The genius of this film’s score is that the vision of a dancer’s ultimate madness in pursuit of artistic perfection, a perfection distinct from technical accuracy and allied with sexual awakening, is hermetically sealed by Tchaikovsky’s music, itself often distorted beyond recognition. The symphonic score is often taken to portray the inner emotional state of an assumed protagonist, personified most famously in Beethoven, who, as the text-books would have us believe, triumphed over his own affliction and fathered the Romantic style. In Black Swan the Romanticism of the grand theme from Swan Lake inevitably evokes the longing for love and freedom dramatized in the original ballet. While Tchaikovsky’s music necessarily conjures these same desires in the heroine, it also threatens to suffocate her. Even the music box with ceramic ballerina in pink tutu that Nina’s mother winds and places next to her pink bed plays Tchaikovsky’s theme. Little wonder, then that Nina, imprisoned in perpetual childhood, hears her own story in the music that accompanies her on- and off-stage drama of struggle and transcendence. As at the ballet class mirror, she can never escape her own reflection, until the grand theme finally cuts right through her.
Aronofsky’s composer, as for all his films, is Clint Mansell. The former lead singer of a band called Pop Will Eat Itself, the Brit Mansell might seem an unlikely choice to grapple with Tchaikovksy’s score, arranging it, deforming it, picking away at its unconscious. The great composers of Hollywood’s Golden Age would have gladly gone to-to-toe with Tchaikovksy. Think of the sweeping Romanticism of Max Steiner’s Gone with the Wind score, although the grandeur of Tchaikovsky’s music stands in relation to Steiner’s attempts at the epic as does Tara to the Winter Palace. But what is required by Aronofsky’s movie, and what Mansell delivers, is not the back-lot grandeur of a bygone era, but uncanny insertions, minimal and unsettling commentaries, modern emaciated doppelgängers of Tchaikovsky’s tragic strains.
Even when Nina storms out of the apartment she shares with her mother and goes clubbing and debauching with fellow company member and possible real-life black swan Lily (Mila Kunis), the house music turns out to be a high-decibel, strobe-lit version of Tchaikovksy. (That music was commissioned from the Chemical Brothers.) Our collective inability to escape ballet music even when out on the town reinforces the sense that what we experience on screen represents Nina’s inner psy-chological state, rather than some sort of independent reality.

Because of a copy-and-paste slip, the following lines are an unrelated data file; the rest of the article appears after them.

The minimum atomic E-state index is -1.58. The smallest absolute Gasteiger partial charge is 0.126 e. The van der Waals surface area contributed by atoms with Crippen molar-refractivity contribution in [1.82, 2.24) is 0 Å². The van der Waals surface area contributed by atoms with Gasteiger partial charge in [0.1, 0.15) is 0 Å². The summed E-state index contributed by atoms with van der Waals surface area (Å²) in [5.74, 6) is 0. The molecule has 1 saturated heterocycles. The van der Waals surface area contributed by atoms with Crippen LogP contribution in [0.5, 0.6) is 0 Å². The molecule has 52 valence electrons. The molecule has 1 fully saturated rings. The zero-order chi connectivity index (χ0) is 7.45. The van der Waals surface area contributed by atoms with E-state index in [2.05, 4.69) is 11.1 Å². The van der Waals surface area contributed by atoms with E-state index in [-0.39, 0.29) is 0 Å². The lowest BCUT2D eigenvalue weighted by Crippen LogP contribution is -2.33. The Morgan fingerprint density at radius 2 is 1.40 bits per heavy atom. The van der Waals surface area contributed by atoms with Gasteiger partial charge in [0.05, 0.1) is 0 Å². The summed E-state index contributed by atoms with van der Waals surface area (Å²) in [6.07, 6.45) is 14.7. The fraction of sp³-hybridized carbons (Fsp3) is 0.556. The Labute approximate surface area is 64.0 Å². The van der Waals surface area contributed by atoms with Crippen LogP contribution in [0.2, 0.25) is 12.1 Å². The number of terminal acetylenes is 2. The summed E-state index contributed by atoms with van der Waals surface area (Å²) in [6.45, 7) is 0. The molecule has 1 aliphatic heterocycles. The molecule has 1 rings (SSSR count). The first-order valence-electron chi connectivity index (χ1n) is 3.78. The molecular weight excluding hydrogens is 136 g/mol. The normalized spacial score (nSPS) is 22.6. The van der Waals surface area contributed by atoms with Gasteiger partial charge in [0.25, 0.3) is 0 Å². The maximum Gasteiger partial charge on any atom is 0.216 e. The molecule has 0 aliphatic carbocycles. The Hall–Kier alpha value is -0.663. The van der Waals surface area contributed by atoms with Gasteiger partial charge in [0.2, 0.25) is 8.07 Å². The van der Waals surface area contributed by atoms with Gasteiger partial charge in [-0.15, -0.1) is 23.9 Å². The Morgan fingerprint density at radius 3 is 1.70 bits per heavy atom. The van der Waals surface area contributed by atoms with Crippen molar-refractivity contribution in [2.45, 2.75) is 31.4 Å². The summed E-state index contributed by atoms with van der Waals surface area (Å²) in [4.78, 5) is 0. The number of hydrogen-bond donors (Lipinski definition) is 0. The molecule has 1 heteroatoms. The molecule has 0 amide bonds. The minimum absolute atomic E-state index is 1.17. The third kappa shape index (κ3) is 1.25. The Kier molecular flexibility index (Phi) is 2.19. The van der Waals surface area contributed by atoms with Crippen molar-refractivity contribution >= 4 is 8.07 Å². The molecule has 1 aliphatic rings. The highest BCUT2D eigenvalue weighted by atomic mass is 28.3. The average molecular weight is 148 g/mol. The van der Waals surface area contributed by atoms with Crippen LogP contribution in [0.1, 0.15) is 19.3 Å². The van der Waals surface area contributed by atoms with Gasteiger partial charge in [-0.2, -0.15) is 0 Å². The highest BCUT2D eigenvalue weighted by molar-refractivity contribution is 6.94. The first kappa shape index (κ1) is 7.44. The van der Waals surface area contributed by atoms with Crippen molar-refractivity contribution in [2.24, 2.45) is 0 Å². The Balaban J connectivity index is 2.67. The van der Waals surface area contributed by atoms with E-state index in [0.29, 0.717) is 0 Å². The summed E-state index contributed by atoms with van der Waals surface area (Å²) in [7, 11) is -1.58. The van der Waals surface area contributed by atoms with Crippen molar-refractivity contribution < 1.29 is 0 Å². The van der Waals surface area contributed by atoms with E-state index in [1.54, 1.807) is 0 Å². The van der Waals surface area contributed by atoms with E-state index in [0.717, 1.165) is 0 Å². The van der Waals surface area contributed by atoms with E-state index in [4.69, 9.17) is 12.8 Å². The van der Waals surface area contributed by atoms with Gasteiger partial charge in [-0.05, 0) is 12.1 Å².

Like the use of the ballet class piano, the masterful sound design of the film helps ricochet the viewer’s perspective from the heroine’s disintegrating mental theater to the film’s version of the “real” world. Mansell’s sinister evocations are silenced by actual sounds, delivered with frightening sonic reality brought to the front of the mix: the sliding into place of apartment door chains; the flushing of toilets; the breaking of glass. Here too there is ambiguity, however, as when the rattling of the subway car on the tracks gives way to its own doppelganger — the flutter of swans’ wings. Even the silence of an empty museum foyer after a gala resounds with a kind of intense presence oppressively muted in the musical underpinnings of the movie.
Tchaikovsky’s music, even in altered form, is also muffled in its function as sounding board of the heroine’s state. It is only in the final merger of off-stage horror and on-stage transcendence that the symphonic upwelling blasts unshackled through the cinema speakers, before the screen goes white for the credits and the music is silenced by the heavenly euphoria of applause.
Mansell’s original cues and his canny arrangements of Tchaikovsky’s music are hardly the most complex and rewarding of artistic creations. In contrast to the Russian master’s score, Mansell’s efforts do not stand up on their own. Like an endlessly pirouetting ballerina, they need a partner to keep them from teetering and looking silly. But Mansell’s score vitally stokes the dark power of this blackened fairy tale that goes white only at the very end.
Needless to say the above-mentioned Academy Awards gang denied Mansell from consideration for an Oscar, because they claimed his soundtrack relied too heavily on Tchaikovsky’s music. That’s like barring a Western because it uses Monument Valley as a backdrop. The so-called Academy’s attachment to quaint notions of musical autonomy and to the aesthetically unique score is endearing only in as much as it shows how irrelevant these archons really are as judges of such things. Only the obsolete could disqualify Mansell’s work precisely for accomplishing what it set out to do: trap the movie’s heroine in a musical house of mirrors before finally letting her fly free.
David Yearsley teaches at Cornell University. He is author of Bach and the Meanings of Counterpoint His lat-est CD, “All Your Cares Beguile: Songs and Sonatas from Baroque London,” has just been released by Musica Omnia. He can be reached at firstname.lastname@example.org